DESPITE the progress of drug development, the pharmacy profession should have the flexibility to uphold the major roles of pharmacists outside the drug world, a visiting Malaysian professor said during the 2nd Pharmaceutical Research Congress spearheaded by both the UST Faculty of Pharmacy and College of Science.

“Pharmacists have to move forward and change their paradigm in order to survive the brutal world of the healthcare profession,” said Dr. Syed Azhar Syed Sulaiman, dean of the School of Pharmaceutical Sciences of the Universiti Sains Malaysia in his paper, “PRISM for Internationalization of Postgraduate Students: A Way to Improve Collaboration and Professionalism in Pharmacy Between Countries in the World,” last December 4 and 5 at the Thomas Aquinas Research Complex auditorium.

According to Sulaiman, the pharmacy profession has to move forward to create better drugs and become a role model among healthcare professionals. This is the aim of PRISM.

“PRISM aims to have collaboration with other universities around the world to create and develop ways to heighten the academic prowess of pharmacists so that they can be prepared to enter a new paradigm of drug development,” Sulaiman said.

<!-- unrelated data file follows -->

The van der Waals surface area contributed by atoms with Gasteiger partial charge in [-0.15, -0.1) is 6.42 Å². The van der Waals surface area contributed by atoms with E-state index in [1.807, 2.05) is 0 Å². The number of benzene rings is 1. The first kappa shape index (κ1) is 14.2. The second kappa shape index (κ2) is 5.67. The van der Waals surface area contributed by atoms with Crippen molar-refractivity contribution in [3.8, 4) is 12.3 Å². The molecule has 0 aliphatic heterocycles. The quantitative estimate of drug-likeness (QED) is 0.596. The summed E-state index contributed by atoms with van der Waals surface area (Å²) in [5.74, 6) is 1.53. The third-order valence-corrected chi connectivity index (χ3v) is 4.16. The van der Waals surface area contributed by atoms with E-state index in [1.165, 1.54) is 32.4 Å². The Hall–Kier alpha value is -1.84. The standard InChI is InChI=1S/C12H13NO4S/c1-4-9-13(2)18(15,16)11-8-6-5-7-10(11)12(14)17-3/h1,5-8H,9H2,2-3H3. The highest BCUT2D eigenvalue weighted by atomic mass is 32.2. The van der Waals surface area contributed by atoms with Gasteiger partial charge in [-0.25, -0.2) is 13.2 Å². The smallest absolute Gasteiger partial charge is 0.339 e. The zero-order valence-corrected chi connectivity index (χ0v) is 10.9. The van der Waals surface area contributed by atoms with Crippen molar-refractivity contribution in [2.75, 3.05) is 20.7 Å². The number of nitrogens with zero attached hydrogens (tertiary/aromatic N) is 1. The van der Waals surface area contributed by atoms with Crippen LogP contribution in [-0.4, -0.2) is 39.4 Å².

Attended by pharmacists and students, the congress discussed the situation of the pharmacy profession, new drug products, and therapeutic and non-therapeutic ingredients that would improve the effectiveness of medicinal drugs. The theme of the congress was “Creativity in products, innovations in process, novelty in peace.”

Assoc. Prof. Tomasa Ochoa, secretariat of the event, said that the congress served to update pharmacists on new trends in the field.

“Discoveries through research are not made clear to other professionals seeking developments in the pharmacy profession,” Ochoa told the Varsitarian in a phone interview. “Through public forums and conferences, the advances in the pharmaceutical profession can be well-disseminated.”

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Other researchers who presented their findings were Dr. Norman Shankland, director of CrystallografX Limited in Glasgow, United Kingdom, who talked about the polymorphism of carbamazepine, an anticonvulsant agent; and UST’s Dr. Mafel C. Ysrael, who presented her paper on a tonkin product, an ointment that effectively treats skin ailments and skin damage brought about by cuts and blisters due to burns.

Experts from the pharmaceutical industry attended the congress, notably Prof. Liaquat Ali, coordinator of Biomedical Research of the Bangladesh Institute of Research and Rehabilitation in Diabetes, Endocrine, and Metabolic Disorders in Dhaka.

Meanwhile, Pharmacy Dean Priscilla Torres said UST and Universiti Sains Malaysia have established a linkage following an agreement last July. The universities agreed to promote regular exchanges of students and faculty members, and to collaborate in research.

Torres said this is only the first tie-up with a foreign university and that she hopes to establish linkages with a pharmaceutical university in California and with Chulalongkorn University in Thailand. With reports from Francis James B. Gatdula

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